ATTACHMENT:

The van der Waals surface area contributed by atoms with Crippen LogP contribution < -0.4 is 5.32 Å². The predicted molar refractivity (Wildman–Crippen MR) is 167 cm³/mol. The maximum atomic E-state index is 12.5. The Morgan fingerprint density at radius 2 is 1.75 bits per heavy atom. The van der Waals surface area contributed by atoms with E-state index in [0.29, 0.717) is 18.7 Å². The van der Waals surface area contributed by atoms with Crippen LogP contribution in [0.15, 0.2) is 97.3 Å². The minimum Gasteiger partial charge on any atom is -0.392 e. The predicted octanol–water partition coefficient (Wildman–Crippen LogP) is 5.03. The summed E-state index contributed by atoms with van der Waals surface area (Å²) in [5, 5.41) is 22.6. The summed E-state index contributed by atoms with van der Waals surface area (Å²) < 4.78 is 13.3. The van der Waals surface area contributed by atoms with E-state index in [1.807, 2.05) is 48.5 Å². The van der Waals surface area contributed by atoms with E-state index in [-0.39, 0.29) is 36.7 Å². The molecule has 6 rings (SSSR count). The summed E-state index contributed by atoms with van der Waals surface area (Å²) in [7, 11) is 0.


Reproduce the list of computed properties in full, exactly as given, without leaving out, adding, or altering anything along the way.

The van der Waals surface area contributed by atoms with Crippen LogP contribution < -0.4 is 5.32 Å². The predicted molar refractivity (Wildman–Crippen MR) is 167 cm³/mol. The maximum atomic E-state index is 12.5. The Morgan fingerprint density at radius 2 is 1.75 bits per heavy atom. The van der Waals surface area contributed by atoms with E-state index in [0.29, 0.717) is 18.7 Å². The van der Waals surface area contributed by atoms with Crippen LogP contribution in [0.15, 0.2) is 97.3 Å². The minimum Gasteiger partial charge on any atom is -0.392 e. The predicted octanol–water partition coefficient (Wildman–Crippen LogP) is 5.03. The summed E-state index contributed by atoms with van der Waals surface area (Å²) in [5, 5.41) is 22.6. The summed E-state index contributed by atoms with van der Waals surface area (Å²) < 4.78 is 13.3. The van der Waals surface area contributed by atoms with E-state index in [1.807, 2.05) is 48.5 Å². The van der Waals surface area contributed by atoms with E-state index in [-0.39, 0.29) is 36.7 Å². The molecule has 6 rings (SSSR count). The summed E-state index contributed by atoms with van der Waals surface area (Å²) in [7, 11) is 0.